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Japanese Retrace Path Of History-Making Castaways, 180 Years Later

After 180 years, it is not too late to say thank you. That is what a Japanese delegation did last week as it retraced the history-making path of three  castaways to the Makah Indian Reservation on the Washington coast.

The story starts when a typhoon disabled a coastal trading vessel off central Japan. Three survivors drifted all the way across the Pacific Ocean until their boat wrecked on the Olympic Peninsula coast in early 1834. That made them the first Japanese to set foot in the Pacific Northwest.

The trio were rescued by Makah seal hunters. But the tribe held them captive and ransomed them a few months later to the Hudson's Bay Company.

Now, a delegation from the sailors' hometown met the present-day Makah. Travel agency vice president MasaruYatabe of Portland was one of their guides.

"The people of Mihama came to express their appreciation," he says. "Because the Makah people saved them, those three (shipwrecked sailors) were able to regain health."

From Neah Bay, the castaway sailors and their 21st century descendants both traveled onward to Fort Vancouver, Wash. While the historic castaways utilized a Hudson's Bay Company trading ship, the modern pilgrims took tour buses.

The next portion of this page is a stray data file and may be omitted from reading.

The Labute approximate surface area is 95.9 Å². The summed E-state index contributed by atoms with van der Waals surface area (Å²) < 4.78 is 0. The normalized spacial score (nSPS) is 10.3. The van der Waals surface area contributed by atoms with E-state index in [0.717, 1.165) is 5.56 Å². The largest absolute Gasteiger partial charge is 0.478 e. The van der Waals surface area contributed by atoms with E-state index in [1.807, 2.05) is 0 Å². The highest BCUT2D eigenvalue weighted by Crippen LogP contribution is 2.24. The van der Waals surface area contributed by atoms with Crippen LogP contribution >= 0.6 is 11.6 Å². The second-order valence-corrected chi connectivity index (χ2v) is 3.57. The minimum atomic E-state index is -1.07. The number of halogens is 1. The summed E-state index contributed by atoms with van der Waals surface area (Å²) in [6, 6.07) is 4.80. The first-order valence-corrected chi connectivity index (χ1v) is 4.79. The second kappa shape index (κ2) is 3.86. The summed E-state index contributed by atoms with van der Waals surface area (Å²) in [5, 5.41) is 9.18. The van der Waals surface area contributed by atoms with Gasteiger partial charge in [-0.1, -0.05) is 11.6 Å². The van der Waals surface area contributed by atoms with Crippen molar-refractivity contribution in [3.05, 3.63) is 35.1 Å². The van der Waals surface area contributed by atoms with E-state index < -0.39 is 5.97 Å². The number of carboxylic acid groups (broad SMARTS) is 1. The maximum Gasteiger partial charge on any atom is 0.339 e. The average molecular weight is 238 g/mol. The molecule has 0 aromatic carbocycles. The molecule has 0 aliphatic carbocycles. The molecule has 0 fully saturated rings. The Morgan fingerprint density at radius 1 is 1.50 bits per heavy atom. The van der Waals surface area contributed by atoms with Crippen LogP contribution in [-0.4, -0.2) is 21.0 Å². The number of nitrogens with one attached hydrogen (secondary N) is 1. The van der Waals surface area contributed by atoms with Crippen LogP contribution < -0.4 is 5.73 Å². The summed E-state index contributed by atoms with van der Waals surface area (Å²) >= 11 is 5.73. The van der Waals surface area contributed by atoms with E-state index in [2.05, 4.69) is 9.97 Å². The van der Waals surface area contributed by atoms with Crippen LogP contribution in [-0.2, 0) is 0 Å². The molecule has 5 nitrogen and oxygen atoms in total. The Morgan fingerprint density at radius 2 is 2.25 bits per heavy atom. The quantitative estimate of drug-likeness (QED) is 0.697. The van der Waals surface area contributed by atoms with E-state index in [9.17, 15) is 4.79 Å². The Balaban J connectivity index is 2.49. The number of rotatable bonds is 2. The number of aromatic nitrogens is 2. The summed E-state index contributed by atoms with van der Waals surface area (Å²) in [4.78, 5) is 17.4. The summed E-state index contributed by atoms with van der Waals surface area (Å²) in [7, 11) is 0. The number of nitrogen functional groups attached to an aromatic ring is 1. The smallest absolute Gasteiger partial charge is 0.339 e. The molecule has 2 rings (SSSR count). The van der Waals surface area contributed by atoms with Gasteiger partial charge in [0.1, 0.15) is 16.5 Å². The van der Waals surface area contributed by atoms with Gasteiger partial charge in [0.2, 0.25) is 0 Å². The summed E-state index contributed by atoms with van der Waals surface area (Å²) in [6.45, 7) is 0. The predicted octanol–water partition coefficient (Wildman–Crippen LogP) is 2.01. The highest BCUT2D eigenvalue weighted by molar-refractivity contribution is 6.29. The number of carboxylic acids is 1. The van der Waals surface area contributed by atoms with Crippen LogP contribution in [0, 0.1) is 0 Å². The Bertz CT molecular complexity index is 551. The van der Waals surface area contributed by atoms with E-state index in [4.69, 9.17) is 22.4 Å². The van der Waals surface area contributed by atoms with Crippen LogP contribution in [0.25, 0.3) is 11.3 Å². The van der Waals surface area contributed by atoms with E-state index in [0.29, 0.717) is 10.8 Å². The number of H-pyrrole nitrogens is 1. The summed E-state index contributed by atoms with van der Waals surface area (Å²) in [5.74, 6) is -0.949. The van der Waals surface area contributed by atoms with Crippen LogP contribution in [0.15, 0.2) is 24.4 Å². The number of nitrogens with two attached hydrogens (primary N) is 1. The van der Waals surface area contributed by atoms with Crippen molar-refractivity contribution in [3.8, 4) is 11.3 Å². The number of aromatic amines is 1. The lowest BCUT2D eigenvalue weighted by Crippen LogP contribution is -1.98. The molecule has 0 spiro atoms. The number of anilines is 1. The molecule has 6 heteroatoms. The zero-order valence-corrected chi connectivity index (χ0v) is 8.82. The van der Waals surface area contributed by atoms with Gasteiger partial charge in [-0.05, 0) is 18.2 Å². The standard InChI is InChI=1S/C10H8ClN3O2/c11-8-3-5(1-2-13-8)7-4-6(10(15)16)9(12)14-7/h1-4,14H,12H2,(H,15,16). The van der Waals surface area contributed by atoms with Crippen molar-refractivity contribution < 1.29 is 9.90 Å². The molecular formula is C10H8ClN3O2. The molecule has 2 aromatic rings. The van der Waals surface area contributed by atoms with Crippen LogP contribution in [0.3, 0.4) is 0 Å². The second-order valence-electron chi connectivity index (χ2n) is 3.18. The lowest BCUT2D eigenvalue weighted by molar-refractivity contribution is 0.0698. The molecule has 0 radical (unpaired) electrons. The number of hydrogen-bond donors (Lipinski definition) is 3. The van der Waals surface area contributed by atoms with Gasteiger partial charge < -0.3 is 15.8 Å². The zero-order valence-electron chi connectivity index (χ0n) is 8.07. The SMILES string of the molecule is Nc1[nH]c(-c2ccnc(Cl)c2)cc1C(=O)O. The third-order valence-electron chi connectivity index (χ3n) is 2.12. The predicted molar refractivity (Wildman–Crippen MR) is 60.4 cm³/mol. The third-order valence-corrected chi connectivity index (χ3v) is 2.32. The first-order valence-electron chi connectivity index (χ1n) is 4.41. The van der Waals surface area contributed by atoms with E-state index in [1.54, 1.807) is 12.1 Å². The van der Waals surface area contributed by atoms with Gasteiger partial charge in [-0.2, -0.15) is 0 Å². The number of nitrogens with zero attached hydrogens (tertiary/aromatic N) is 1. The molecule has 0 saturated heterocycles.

Actors from the current generation presented the sailors' odyssey in a play called "The Tale of Otokichi," staged at Clark College in Vancouver and at Seattle Center this past week.

"The story is not as well known as the people of Mihama would like," says Yatabe. "They are trying to spread the story."

Yatabe says businessmen and politicians in the delegation hope people-to-people connections can expand into closer economic ties. A foundation already exists. The Chita Peninsula, where the castaways came from, is home to aerospace companies that supply fuselage parts for the Boeing 787 Dreamliner.

This month's cultural exchange was the third time that history buffs from the Mihama area have retraced the steps of the "Three Kichis" -- so-called because of the castaways' names: Otokichi, Iwakichi and Kyukichi. Delegations previously visited in 1997 and 2009.

Yatabe says the ill-fated sailors never made it back to their home port despite efforts by the British government to repatriate them. In the early 19th century, Japan's rulers pursued an isolationist policy.

"Even shipwrecked Japanese could not return," explains Yatabe. "The Tokyo Shogunate was afraid that they may be influenced by the West or Christianity."

Of the three castaways rescued on the Pacific Northwest coast, the life of Otokichi is the best documented. Fans of Otokichi give him credit for a number of other firsts including his conversion to Christianity while in exile, making him the first Japanese Christian. Otokichi went on to help a missionary in Macao translate the Bible into Japanese.

Now semi-retired, Tom Banse covered national news, business, science, public policy, Olympic sports and human interest stories from across the Northwest. He reported from well known and out–of–the–way places in the region where important, amusing, touching, or outrageous events unfolded. Tom's stories can be found online and were heard on-air during "Morning Edition" and "All Things Considered" on NPR stations in Washington, Oregon, and Idaho.